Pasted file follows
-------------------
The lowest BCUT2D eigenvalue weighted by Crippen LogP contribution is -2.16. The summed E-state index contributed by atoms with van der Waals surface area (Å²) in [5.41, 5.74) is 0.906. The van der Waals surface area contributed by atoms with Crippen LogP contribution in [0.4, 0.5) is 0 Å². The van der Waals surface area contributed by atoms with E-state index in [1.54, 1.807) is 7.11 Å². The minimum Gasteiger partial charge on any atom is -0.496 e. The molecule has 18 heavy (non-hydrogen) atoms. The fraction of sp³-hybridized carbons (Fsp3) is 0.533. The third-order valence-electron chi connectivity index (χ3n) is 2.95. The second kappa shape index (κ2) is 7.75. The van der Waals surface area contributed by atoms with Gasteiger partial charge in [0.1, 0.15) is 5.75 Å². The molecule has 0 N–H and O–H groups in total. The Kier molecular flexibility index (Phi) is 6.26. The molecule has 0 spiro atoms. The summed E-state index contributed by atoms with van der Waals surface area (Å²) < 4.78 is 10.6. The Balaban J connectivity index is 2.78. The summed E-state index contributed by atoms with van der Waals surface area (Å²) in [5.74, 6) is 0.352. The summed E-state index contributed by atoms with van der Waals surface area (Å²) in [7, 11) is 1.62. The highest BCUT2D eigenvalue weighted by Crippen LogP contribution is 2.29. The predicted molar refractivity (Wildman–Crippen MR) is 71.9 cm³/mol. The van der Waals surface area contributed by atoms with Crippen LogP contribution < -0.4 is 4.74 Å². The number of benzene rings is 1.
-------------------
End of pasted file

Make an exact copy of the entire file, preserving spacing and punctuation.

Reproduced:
The lowest BCUT2D eigenvalue weighted by Crippen LogP contribution is -2.16. The summed E-state index contributed by atoms with van der Waals surface area (Å²) in [5.41, 5.74) is 0.906. The van der Waals surface area contributed by atoms with Crippen LogP contribution in [0.4, 0.5) is 0 Å². The van der Waals surface area contributed by atoms with E-state index in [1.54, 1.807) is 7.11 Å². The minimum Gasteiger partial charge on any atom is -0.496 e. The molecule has 18 heavy (non-hydrogen) atoms. The fraction of sp³-hybridized carbons (Fsp3) is 0.533. The third-order valence-electron chi connectivity index (χ3n) is 2.95. The second kappa shape index (κ2) is 7.75. The van der Waals surface area contributed by atoms with Gasteiger partial charge in [0.1, 0.15) is 5.75 Å². The molecule has 0 N–H and O–H groups in total. The Kier molecular flexibility index (Phi) is 6.26. The molecule has 0 spiro atoms. The summed E-state index contributed by atoms with van der Waals surface area (Å²) < 4.78 is 10.6. The Balaban J connectivity index is 2.78. The summed E-state index contributed by atoms with van der Waals surface area (Å²) in [5.74, 6) is 0.352. The summed E-state index contributed by atoms with van der Waals surface area (Å²) in [7, 11) is 1.62. The highest BCUT2D eigenvalue weighted by Crippen LogP contribution is 2.29. The predicted molar refractivity (Wildman–Crippen MR) is 71.9 cm³/mol. The van der Waals surface area contributed by atoms with Crippen LogP contribution < -0.4 is 4.74 Å². The number of benzene rings is 1.